Why working in inpatient rehabilitation may be right for you

Congratulations! If you are reading this, you may have just graduated with a nursing degree. You are about to embark on a journey throughout one of the most rewarding careers in healthcare. Regardless of what type of nursing environment you work in, there are best practices that help a new nurse get up to speed, and you will want to look for these support systems as you search for your first nursing role.

What is the difference between inpatient rehabilitation hospitals and skilled nursing settings?

The structure of the nursing department will vary based on facility type and clinical acuity of the patients. In a hospital setting such as Encompass Health, you can expect to have a nurse supervisor or manager that is responsible for making sure you have proper training and skill development. There is also usually supervision during the evening and weekend shifts. The supervisor or manager reports to the chief nursing officer (CNO), who strategically runs the department and ensures close collaboration with physicians, pharmacy, therapy, respiratory and support services. The majority of nurses you work with are registered nurses supported by rehab nurse techs. Working in a hospital setting allows you to develop your skills as you perform procedures that are more complex.

In a skilled nursing facility, also known as nursing homes, nurses usually report directly to the director of nursing who works on day shift. The majority of nurses are LPNs, and the federal government only requires at least one 8-hour RN shift per day. There are nurse techs assigned to help care for the patients, and they perform ADL support. A skilled nursing facility usually does not have an onsite pharmacy, and both wound care and respiratory services are limited. Many skilled centers do not perform complex procedures, such as transfusions, wound vacs, IV or trach care.

Staffing

In all environments, staffing will vary due to census fluctuations, acuity, pending admissions and discharges, and special circumstances that may occur. Generally, nurses in hospital environments have smaller patient assignments than long-term care and skilled nursing facilities. In skilled nursing facilities, a nurse can have between 18-38 patients. According to a recent Modern Healthcare article, staffing often falls below CMS guidelines in this type of facility. 

A hospital nurse will have a significantly smaller assignment, most often adjusted for acuity, shift and pending admissions. Staffing varies significantly based on acuity. The more acutely ill the patient is, the more resources a hospital will need to apply, such as nursing care and equipment. Nurses who have less acute patients that can assist with self-care and patient mobility tasks will have an assignment with more patients; however, in the hospital environment staffing is dramatically different from skilled nursing facilities.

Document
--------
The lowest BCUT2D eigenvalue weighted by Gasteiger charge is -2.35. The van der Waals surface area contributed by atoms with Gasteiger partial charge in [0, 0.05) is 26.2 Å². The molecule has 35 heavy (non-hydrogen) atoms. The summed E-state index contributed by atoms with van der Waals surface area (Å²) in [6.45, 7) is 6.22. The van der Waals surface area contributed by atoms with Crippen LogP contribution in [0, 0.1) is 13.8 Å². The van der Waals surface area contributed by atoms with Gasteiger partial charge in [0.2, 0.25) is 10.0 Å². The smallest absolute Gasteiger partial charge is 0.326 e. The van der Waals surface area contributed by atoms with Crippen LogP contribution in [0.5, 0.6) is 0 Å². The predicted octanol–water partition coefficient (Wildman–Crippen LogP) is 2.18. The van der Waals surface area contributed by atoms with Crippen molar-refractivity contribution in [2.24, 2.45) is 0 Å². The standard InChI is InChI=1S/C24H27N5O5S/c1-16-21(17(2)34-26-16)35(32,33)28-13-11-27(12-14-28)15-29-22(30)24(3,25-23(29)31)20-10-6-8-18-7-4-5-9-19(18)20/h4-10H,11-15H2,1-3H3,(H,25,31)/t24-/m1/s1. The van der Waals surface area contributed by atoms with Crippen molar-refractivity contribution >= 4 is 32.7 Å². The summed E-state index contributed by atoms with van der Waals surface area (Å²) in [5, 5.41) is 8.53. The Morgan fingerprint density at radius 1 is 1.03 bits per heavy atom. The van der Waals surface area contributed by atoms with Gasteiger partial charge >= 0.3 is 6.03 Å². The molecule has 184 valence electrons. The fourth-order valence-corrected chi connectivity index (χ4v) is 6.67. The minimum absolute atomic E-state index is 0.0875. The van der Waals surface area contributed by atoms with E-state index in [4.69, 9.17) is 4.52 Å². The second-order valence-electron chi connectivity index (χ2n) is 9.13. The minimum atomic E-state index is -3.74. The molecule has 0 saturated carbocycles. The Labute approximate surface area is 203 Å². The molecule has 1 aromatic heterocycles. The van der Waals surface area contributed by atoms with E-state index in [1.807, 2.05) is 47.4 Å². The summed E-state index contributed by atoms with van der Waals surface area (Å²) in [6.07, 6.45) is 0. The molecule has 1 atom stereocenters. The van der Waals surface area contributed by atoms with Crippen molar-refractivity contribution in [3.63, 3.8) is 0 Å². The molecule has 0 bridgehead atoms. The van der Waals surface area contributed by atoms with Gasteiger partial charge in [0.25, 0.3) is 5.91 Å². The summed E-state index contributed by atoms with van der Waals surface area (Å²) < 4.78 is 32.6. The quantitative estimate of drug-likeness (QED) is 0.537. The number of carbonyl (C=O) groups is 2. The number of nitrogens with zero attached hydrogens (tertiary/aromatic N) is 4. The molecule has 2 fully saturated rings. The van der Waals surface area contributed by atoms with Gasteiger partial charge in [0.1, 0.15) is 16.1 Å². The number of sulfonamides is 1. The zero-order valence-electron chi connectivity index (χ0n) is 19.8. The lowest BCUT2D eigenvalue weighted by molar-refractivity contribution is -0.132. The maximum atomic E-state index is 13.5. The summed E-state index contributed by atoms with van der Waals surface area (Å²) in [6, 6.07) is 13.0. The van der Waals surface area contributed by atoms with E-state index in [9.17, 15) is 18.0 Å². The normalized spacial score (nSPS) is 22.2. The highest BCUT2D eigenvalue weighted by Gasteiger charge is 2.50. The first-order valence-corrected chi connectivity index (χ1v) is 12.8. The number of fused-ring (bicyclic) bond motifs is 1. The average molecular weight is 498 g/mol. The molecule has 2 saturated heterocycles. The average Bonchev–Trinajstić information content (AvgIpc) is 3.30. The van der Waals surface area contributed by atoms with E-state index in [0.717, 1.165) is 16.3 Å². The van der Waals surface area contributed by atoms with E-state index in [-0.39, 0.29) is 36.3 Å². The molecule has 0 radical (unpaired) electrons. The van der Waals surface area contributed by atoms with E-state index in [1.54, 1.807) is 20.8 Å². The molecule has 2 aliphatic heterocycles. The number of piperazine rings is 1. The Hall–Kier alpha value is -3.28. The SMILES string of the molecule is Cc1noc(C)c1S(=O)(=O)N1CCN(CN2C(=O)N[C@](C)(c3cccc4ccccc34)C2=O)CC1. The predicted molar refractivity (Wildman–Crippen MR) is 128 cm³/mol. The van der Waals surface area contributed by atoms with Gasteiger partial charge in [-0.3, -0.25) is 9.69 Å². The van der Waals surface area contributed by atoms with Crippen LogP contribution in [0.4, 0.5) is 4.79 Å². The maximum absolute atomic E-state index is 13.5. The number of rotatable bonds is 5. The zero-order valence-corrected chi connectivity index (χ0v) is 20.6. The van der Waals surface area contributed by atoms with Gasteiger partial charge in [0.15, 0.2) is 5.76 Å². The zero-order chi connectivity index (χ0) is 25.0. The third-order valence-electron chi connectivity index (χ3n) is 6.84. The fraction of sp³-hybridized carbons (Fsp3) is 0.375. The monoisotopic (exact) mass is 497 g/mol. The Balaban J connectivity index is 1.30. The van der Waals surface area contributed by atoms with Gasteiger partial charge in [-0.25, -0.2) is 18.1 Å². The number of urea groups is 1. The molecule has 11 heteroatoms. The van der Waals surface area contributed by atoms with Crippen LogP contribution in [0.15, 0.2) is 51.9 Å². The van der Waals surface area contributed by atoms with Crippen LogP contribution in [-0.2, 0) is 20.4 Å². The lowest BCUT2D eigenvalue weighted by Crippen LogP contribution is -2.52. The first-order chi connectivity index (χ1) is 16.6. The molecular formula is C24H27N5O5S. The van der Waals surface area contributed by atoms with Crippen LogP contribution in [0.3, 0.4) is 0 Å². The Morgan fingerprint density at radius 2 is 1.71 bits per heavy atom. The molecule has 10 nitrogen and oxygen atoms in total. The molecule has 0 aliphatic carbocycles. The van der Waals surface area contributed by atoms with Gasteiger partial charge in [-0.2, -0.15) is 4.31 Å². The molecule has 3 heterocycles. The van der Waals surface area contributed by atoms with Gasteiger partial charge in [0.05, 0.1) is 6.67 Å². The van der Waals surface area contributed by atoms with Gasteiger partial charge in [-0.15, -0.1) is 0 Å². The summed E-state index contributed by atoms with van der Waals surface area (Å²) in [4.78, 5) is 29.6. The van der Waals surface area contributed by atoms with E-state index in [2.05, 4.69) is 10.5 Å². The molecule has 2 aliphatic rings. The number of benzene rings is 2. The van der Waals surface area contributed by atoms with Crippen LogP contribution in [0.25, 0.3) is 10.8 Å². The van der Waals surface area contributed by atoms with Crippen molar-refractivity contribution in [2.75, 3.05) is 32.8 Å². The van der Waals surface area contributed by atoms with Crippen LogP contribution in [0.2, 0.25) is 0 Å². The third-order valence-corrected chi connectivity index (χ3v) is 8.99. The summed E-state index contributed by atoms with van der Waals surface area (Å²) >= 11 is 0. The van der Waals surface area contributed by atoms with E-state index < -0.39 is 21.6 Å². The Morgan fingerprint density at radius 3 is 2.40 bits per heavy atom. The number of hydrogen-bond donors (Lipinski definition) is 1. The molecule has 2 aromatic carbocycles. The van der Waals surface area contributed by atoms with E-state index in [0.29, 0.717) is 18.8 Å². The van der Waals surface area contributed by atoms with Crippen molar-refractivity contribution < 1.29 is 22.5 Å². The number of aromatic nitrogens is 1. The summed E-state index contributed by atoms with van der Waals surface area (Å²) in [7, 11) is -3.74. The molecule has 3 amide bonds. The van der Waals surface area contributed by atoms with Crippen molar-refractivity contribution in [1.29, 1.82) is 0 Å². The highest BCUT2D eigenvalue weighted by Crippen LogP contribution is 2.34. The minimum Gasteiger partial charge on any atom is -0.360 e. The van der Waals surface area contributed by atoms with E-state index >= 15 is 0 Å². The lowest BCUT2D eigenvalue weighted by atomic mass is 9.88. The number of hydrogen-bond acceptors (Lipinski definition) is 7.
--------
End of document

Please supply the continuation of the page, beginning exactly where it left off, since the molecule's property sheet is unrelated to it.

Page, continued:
Onboarding and training

Onboarding is the process of integrating with the culture and team when you first start a job. It is about building connections with your new team, getting to know your manager and understanding your new environment. Sadly, some employers do not spend much time onboarding and spend almost all of the time training a new nurse. New graduate nurses need more support in this process, since they do not bring years of RN experience to their new job.

Training teaches you tasks of the job, policies and procedures, and how to use technology and equipment. All employers do this to some degree, but some only provide a basic overview and expect the nurse to figure it out on the job over a few days before they get a full assignment. In those environments, new graduate nurses may get a few extra days paired with an experienced nurse. New hire nurses in an environment where there is little investment in training puts the nurse into a situation where they are not ready, which can put patients at risk.

Employers that use best practices for onboarding and training keep nurses engaged and growing in their career while providing optimal patient care and safety. At Encompass Health, onboarding and training processes occur over the course of your first year of employment and consists of several components. Its purpose is to foster assimilation, connection, and alignment with hospital and company goals. 

Onboarding at Encompass Health includes general and department-specific orientations, an assigned preceptor, manager check-ins and opportunities for you to provide feedback.

Orientation